LONDON – Mission Therapeutics Ltd. has sealed a discovery deal with Pfizer Inc. around its small-molecule protein degradation platform and raised $15 million as an extension to its series C, with Pfizer Ventures leading the round.

There are scant details of what the collaboration around Mission’s deubiquitylating enzyme (DUB) inhibitors will involve, other than that Pfizer will test some of those compounds in phenotypic screens, with the aim of validating potential drug targets. If successful, Pfizer has an option to negotiate exclusive licenses.

Anker Lundemose, CEO of Mission, said the two companies are familiar with each other, not only because the venture capital arm of Pfizer has been an investor in Mission since 2013, but also because they previously have done joint research.

“We’ve had various agreements over the years, to look at specific targets, but not involving any rights,” said Lundemose. “We’ve now moved onto a bigger deal.”

Anker Lundemose, CEO, Mission Therapeutics

The new investment is significant in extending Cambridge, U.K.-based Mission’s cash for another 18 months, enabling it to progress the lead in-house program into the clinic toward the end of next year. It also represents an opportunity to further test the capabilities of the proprietary chemistry platform, Lundemose said.

“It gives us another 1.5 years of runway and means we can explore another area of the platform and get funding into the company to take our lead into the clinic,” he told BioWorld.

Pfizer previously demonstrated its interest in targeted protein degradation in a $830 million research collaboration, signed in November 2018 with Arvinas LLC, pioneer of proteolysis targeting chimera technology (Protac), which involves attaching E3 ligase tags to target proteins, lining them up for programmed degradation within the cell, through the ubiquitin-proteasome pathway.

That is but one of a string of high-value deals New Haven, Conn.-based Arvinas has sealed around its Protac platform. In July 2019, it received $100 million in cash, committed funding and an equity investment, when it signed an agreement to apply Protac to cardiovascular, oncology and gynecological targets nominated by Bayer AG.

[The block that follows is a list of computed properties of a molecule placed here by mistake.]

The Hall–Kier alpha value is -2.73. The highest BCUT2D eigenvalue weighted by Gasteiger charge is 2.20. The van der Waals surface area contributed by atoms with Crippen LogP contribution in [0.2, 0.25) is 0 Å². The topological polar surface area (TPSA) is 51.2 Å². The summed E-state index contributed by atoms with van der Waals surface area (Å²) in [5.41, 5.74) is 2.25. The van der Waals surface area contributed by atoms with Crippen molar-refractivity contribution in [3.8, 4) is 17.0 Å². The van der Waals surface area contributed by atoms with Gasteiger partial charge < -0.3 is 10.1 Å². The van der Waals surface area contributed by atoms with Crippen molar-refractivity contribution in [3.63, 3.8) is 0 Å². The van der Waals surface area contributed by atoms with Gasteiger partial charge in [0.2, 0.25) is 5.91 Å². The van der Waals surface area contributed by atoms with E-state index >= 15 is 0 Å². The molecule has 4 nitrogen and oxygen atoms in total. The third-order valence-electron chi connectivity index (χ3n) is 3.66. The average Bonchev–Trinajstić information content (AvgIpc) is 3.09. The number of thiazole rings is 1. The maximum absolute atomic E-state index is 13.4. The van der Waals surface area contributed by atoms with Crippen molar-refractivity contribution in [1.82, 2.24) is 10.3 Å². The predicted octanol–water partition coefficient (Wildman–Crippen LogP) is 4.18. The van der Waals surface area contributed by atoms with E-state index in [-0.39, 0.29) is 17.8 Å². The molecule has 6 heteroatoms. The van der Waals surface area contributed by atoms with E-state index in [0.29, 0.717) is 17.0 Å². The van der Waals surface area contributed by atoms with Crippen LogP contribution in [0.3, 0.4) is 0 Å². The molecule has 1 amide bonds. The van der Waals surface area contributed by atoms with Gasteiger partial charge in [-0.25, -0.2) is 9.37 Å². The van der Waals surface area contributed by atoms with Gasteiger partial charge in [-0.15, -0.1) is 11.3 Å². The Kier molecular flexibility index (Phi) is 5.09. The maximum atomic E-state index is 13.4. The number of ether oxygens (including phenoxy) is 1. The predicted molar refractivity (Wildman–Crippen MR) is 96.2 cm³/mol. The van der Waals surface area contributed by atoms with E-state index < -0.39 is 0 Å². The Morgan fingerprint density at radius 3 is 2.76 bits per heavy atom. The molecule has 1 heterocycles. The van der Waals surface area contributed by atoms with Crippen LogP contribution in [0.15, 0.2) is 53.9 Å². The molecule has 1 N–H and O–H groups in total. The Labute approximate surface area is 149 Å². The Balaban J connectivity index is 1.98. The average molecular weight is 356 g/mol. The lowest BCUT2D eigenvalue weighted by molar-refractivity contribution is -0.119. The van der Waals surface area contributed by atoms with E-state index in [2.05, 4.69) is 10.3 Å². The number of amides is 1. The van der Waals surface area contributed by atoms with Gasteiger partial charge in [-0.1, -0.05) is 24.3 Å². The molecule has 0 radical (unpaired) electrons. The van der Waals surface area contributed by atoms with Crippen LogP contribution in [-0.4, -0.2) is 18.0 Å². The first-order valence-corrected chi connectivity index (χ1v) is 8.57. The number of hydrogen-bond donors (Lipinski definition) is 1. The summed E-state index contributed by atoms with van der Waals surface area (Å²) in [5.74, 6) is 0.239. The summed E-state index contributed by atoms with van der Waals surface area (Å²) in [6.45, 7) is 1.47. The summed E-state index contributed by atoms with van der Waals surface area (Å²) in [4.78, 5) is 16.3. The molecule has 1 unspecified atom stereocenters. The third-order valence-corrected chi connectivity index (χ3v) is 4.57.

Before that, Arvinas signed R&D collaboration deals worth $434 million with Merck & Co. Inc. and $650 million with Roche Holding AG.

Protac companies also have raised significant private rounds. In March, Kymera Inc., of Cambridge, Mass., closed a series C round of $102 million, while in April Amphista Ltd. raised $7.5 million in a series A. Monte Rosa Therapeutics Inc. announced the close of a $32.5 million series A in May, and, last month, C4 Therapeutics Inc. closed a $170 million financing.

“The background [to the deal with Pfizer] is that of course there has been a lot of interest, IPOs, private rounds and deals around activators of the ubiquitin system; a lot of companies are active in that space,” Lundemose said. “We are at the opposite end; we are inhibiting the inhibitors. You can get the same outcome.”

When Mission raised $86.3 million in its most recent round in February 2016, Lundemose expected to have completed phase I development of two programs by 2019. Now he said the lead program in acute kidney injury will enter clinical development toward the end of 2021.

The lag is a result of extra time spent honing the chemistry. “We had hoped to be sooner; the delay is simply because we further improved the chemistry platform, which is the heart of Mission,” said Lundemose.

The lead compound targets ubiquitin specific peptidase 30, a DUB present on the outer membrane of mitochondria that regulates degradation of the organelle. Impairment of that process of mitophagy leads to the accumulation of dysfunctional mitochondria, inducing oxidative stress within a cell.

In addition to acute kidney injury, Mission has evidence that target is relevant to Parkinson’s disease, idiopathic pulmonary fibrosis and mitochondrial myopathy.

The focus on honing the chemistry has led on to the discovery of CNS-penetrant small-molecule DUB inhibitors, which form the basis of Mission’s other big pharma collaboration, with Abbvie Inc.

After starting the partnership in November 2018, in December 2019 they announced Abbvie has nominated a panel of DUBs for screening as potential targets in Alzheimer’s and Parkinson’s diseases, with the aim of modulating DUBs to promote degradation of accumulated toxic proteins.

DUBs are novel targets that have been hard to drug. “In the Abbvie deal, they said, ‘We want to work with you because you can get into the brain.’ Now Pfizer has realized the same,” Lundemose said. “We are the only ones with the chemistry; people have to come to us.”

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